Tyler Hubby has edited over 30 documentaries including The Devil and Daniel Johnston, a picaresque biography of mentally ill artist/musician Daniel Johnston.  His editing work has earned a Peabody Award, countless film festival awards, and television broadcasts.  His subversive and irreverent short films detailing fetishism, co-dependency and bodily mutations have screened internationally and are featured in the book Cinema Contra Cinema by British author Jack Sargeant.  Tyler lives and works in Los Angeles.  I interviewed him on his recent feature directing debut, Tony Conrad: Completely in the Present.

How did you first meet Tony Conrad and how did your relationship evolve during the production of Completely in the Present ?

I met Tony in 1994 when he started playing out in support of the re-release of Outside the Dream Syndicate.  There were a series of dates in the US and I was along to document the performances.  We continued to meet up over the years to record performances or interviews about certain topics.  In 2010 I suggested that we turn this archive of materials into a feature length film and began shooting even more.



As a documentary filmmaker and an editor of documentary films there is a certain authority you hold in telling a person’s life story.  Was this complicated or further inspired telling the story of an American artist with an interest in authority?

There is an implied authority that naturally occurs, although in  this case I hardly think I am an authority on Tony Conrad.  There are so many writers and curators and even collaborators who are more authoritative in my mind.  I just happened to be the guy with the camera and the skills to compile his life and work into some kind of decipherable cinematic text. It was indeed daunting to know that my subject in this case was hyper aware of the power of the image and the mechanisms of media production.

Was there ever a point where you felt that Tony Conrad was putting one on for the camera?  He’s clearly very gifted as a performer, comfortable with the camera, and aware of the power of language/image.

He is a performer and was indeed playing for camera, but that awareness of camera also enables him to be a willing actor in his own story and he had definite opinions on what and how he wanted to be photographed.  He was, however, very revealing even in his comically performative way.  That’s what intrigued me.  He could be “on” but also telegraphing all the thoughts and feelings required for the scene.

Left to right: Tony Conrad, Lou Reed, Walter de Maria, John Cale.

As Conrad says quite succinctly, “documentary filmmaking is at a completely ambiguous point right now”.   It’s sometimes mixed up with trying to project a narrative that competes with Hollywood narratives.  It is not always anthropological or primary source material but looking to sell tickets, streams, and downloads.  How are you and Tony’s view of documentary filmmaking similar or different?

In that scene he is certainly asking that question of his students and I don’t think has a truly fixed opinion.  He’s observing something we all are, that non-fiction filmmaking is expanding and contracting all over the place right now.  That’s what makes it so exciting.  Narratives can help sustain an emotional through line over the length of a feature film.  That’s why we like them.  We are storytelling animals.  But I’ve always been interested in seeing how far away we can get from narrative and maximized forms that are more subconscious or free associative or even just abstract.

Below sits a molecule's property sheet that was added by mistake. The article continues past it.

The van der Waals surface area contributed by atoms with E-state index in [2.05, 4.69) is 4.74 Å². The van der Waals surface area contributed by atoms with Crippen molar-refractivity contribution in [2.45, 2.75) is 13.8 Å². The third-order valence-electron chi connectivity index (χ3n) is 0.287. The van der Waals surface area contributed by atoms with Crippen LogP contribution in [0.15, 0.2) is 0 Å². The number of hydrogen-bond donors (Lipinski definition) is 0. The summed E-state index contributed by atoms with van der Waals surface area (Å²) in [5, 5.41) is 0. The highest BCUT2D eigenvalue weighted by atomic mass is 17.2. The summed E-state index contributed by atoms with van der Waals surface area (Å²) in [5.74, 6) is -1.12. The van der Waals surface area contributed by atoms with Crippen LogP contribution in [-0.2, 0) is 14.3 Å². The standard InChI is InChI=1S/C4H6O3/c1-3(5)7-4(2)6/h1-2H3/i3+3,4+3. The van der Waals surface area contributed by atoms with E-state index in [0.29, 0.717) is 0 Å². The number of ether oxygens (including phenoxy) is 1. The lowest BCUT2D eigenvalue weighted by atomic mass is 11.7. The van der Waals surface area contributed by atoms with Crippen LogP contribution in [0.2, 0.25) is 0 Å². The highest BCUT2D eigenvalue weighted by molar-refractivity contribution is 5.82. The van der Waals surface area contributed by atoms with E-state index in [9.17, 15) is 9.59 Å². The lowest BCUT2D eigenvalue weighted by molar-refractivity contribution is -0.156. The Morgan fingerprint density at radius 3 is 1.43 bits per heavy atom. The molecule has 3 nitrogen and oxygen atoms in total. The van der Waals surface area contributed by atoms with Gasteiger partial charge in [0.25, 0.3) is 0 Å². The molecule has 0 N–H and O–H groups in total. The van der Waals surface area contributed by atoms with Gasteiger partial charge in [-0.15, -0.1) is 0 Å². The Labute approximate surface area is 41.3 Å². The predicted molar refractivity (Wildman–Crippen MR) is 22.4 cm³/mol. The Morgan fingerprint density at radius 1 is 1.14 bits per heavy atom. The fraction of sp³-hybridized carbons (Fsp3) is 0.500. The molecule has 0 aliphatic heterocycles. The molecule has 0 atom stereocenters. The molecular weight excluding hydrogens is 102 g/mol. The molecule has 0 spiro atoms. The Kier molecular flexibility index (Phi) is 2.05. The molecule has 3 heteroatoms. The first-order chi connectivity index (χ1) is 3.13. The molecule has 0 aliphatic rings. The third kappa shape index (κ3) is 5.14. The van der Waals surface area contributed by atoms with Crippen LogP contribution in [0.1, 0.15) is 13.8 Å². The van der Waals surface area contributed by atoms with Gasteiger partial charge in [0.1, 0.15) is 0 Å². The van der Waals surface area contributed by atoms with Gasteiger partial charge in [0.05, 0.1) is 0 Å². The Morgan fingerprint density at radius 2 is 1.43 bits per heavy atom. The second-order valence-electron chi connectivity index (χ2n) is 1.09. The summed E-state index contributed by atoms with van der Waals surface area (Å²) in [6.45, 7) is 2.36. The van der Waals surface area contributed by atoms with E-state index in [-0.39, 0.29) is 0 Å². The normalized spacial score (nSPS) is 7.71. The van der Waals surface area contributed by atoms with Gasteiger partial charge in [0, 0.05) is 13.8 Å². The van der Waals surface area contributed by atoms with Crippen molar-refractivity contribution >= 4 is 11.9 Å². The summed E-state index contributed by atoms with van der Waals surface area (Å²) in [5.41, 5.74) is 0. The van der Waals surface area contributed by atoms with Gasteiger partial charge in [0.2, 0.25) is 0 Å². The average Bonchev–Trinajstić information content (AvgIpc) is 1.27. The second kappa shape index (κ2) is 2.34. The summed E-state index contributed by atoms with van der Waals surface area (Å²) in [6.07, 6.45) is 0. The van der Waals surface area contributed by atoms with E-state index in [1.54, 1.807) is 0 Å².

I think the film balances archival and vérité footage.  Tell me about your process of editing the immense archives for this film and what was a breakthrough moment in structuring the film.

Nothing too sexy there.  Just lots and lots of trial and error.  Eventually I narrow the scope of works into those that were overtly or covertly political because they could thread together and form a bigger picture.  At the root of it Tony is a political artist whose major works deal with themes of power, disempowerment, empowerment, rejection of authority or received knowledge.  There are lesser known works that are outliers or just incomplete ideas and those fell by the wayside in this version of his life.

Music and sound (both on location and in post-production) is an important part of the film but it is not always easily displayed visually.  Tony Conrad is well known for creating a hypnotic, almost psyhological experience, with his “Flicker” films.  Did you immediately feel a challenge to take on his style, both auditory and visually, to reflect his work and character?

I wanted his works to take the foreground but found myself having to create a few visual motifs for some of the music compositions so I tried to make visuals that are more abstract and open-ended that wouldn’t take the viewer’s focus off the music but might give them some subtext for the composition.  I considered just playing the music over a black screen but Tony didn’t play in complete darkness.  He always supplied some visual component to the music

What is interesting about the reaction to the film?  What do you have planned next?

The most surprising and heartening word I have heard the most in describing the film is “inspiring”  That’s probably the one thing I was really hoping for;  that a viewer would exit the film feeling invigorated and confident in their own ideas and path in life.  I’m hoping to start on a memoir-based essay film about growing up in the Silicon Valley of the 1970s.

Who do you recommend Frontrunner interview next?

The painter Zak Smith